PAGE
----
Cases of interest: November 2017

A summary of interesting or topical employment cases.

Waikato District Health Board v Archibald [2017] NZEmpC 132

Employment Court - Redeployment to same or similar position - Travel requirements

The employee’s role was disestablished during restructuring. The employee was dismissed after she declined to take up an alternative role which would have required her to travel for two hours and 45 minutes (202 km) each day for a period of up to nine months.

At issue was whether the employee was entitled to a severance payment under the applicable collective agreement. To qualify for a severance payment, the collective agreement stipulated that the redeployment offer must be for a position on terms that are the same or no less favourable than the employee’s current positon.

The Employment Court held that the fact other employees were prepared to undertake the new role did not assist the employer’s position. The assessment was fact-specific to the employee (see para 41). The Court cautioned against arguments involving assumptions about the employee’s ability to travel based on the employees age (see para 46).

The Court concluded that the employee had put the employer on notice around her health concerns relating to the extent of travel and the employer should have made further inquiries before reaching a conclusion (see para 47). The extensive travel was not ameliorated by its limited duration (up to nine months) or that travel would be undertaken during work hours. The enhanced travel component made the role one which was plainly on less favourable terms (see para 50).

The employee was entitled to severance pay. 

Link to case [PDF 457KB] (external link)

Prasad v LSG Sky Chefs Ltd [2017] NZEmpC 150

Employment Court - Triangular employment relationship

LSG Sky Chefs Ltd (‘LSG’) engaged the plaintiffs to work for it through Solutions Personnel Ltd, a labour hire company. At issue was whether the plaintiffs were employed by LSG.

The Court held that it was appropriate to apply the traditional s 6 ERA 2000 tests in order to ascertain the employment status of workers involved in labour hire arrangements (see para 31). The underlying policy objective of s 6, to prevent employers from avoiding responsibilities for employee rights, had particular relevance in labour hire agreements (see para 35).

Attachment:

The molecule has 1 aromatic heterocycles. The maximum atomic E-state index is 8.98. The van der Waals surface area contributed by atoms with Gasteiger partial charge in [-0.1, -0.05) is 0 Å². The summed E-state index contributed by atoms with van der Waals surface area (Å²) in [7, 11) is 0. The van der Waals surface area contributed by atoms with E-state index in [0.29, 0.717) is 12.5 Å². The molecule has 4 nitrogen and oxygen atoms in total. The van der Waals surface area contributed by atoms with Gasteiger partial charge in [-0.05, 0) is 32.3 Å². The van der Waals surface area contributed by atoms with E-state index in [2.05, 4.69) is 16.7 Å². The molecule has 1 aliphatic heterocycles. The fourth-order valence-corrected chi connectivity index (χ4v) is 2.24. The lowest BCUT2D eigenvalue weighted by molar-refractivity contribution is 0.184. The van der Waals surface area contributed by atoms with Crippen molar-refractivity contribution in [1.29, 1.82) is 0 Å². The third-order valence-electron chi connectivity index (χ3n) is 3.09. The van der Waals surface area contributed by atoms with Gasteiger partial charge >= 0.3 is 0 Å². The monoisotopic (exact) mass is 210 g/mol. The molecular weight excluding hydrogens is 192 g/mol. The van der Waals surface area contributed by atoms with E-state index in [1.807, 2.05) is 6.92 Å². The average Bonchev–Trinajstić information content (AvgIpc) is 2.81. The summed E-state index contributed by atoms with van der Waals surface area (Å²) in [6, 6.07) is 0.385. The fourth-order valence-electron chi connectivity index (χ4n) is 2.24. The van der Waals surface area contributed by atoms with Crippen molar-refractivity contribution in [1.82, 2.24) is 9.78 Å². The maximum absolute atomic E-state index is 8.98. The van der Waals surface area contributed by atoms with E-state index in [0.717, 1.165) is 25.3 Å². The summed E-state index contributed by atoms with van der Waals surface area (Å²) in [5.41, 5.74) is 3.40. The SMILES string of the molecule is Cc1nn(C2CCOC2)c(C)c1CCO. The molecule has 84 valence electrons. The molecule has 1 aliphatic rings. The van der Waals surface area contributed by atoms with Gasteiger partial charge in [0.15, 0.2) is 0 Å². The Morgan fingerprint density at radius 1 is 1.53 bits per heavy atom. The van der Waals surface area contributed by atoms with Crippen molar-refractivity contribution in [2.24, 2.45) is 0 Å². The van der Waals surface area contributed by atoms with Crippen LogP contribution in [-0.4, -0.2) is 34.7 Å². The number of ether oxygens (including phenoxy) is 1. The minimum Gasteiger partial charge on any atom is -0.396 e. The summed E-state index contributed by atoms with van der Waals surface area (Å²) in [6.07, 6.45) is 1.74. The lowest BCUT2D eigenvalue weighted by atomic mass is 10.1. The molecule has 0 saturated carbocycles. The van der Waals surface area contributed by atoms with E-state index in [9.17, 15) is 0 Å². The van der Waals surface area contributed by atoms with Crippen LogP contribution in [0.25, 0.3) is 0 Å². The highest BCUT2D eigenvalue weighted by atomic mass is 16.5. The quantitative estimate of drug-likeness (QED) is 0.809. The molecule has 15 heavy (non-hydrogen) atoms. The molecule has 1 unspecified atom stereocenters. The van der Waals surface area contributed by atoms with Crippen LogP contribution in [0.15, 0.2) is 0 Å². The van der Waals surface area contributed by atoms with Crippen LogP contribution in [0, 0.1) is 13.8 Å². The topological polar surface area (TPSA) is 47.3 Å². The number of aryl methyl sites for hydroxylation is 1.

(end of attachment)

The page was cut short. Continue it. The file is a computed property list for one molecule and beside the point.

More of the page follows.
The Court noted complex employment models, like labour hire agreements, make it uncertain who bears responsibility for working conditions. It held that section 6 is sufficiently flexible to deal with these difficulties (see para 91).

The Court set out a spectrum. Where the rights and obligations of each party are well documented and understood at the outset, it is less likely that the host organisation will be found to be in an employment relationship with the labour hire worker. Conversely, it will become increasingly likely that an employment relationship will be found to exist where the documentation is unclear, the work is of indefinite duration and the host exercises a significant degree of control (see para 92).

A labour-hire agreement does not represent an impenetrable shield to a claim that the “host” is engaging the working under contract of service. Employment status depends on the facts and an analysis of the real nature of the relationship (see para 98).

On the facts, the Court held that the plaintiffs did not have any real idea about the precise nature and scope of their legal relationship with LSG or Solution Personnel Ltd (see para 94). Application of the section 6 tests suggested that the plaintiffs were employed by LSG (see para 96-98).

Link to case [PDF 493KB] (external link)

Wendco (NZ) Ltd v Labour Inspector of the Ministry of Business, Innovation and Employment [2017] NZERA Christchurch 199

Employment Relationship Authority - Determining otherwise working day - Three week rule

The Labour Inspector challenged the employer’s method of determining whether employees were entitled to an alternative holiday after working on a public holiday. The employees worked variable rosters. At issue was how to determine whether a public holiday would otherwise have been a working day for the employees. 

The employer used the ‘three week rule’ to determine employee’s otherwise working days. This looked at an employee’s pattern of work over the three weeks prior to the public holiday worked. If the employee had worked at any time on the same day in the preceding three weeks, the employer considered the public holiday to be an otherwise working day.

The Employment Relations Authority found that in some cases the three week rule will restrict an employees’ entitlement to an alternative day after working on a public holiday (see para 59). Further, the three week rule will exclude other factors required in the assessment under section 12 of the Holidays Act 2003 (see para 72-73).

Consequently, section 6 of the Holidays Act 2003 prohibits the three week rule to the extent it restricts employee rights (see para 63-64). For the purposes of examining the employee’s working patterns under section 12 of the Holidays Act 2003, a period of at least three months should be used (see para 67).

The Authority concluded that the employer could not apply a blanket three week rule approach to employees on variable rosters (see para 71). A more individualised approach which takes into consideration all the factors under section 12 was required (see para 76-77).

Link to case [PDF 330KB] (external link)

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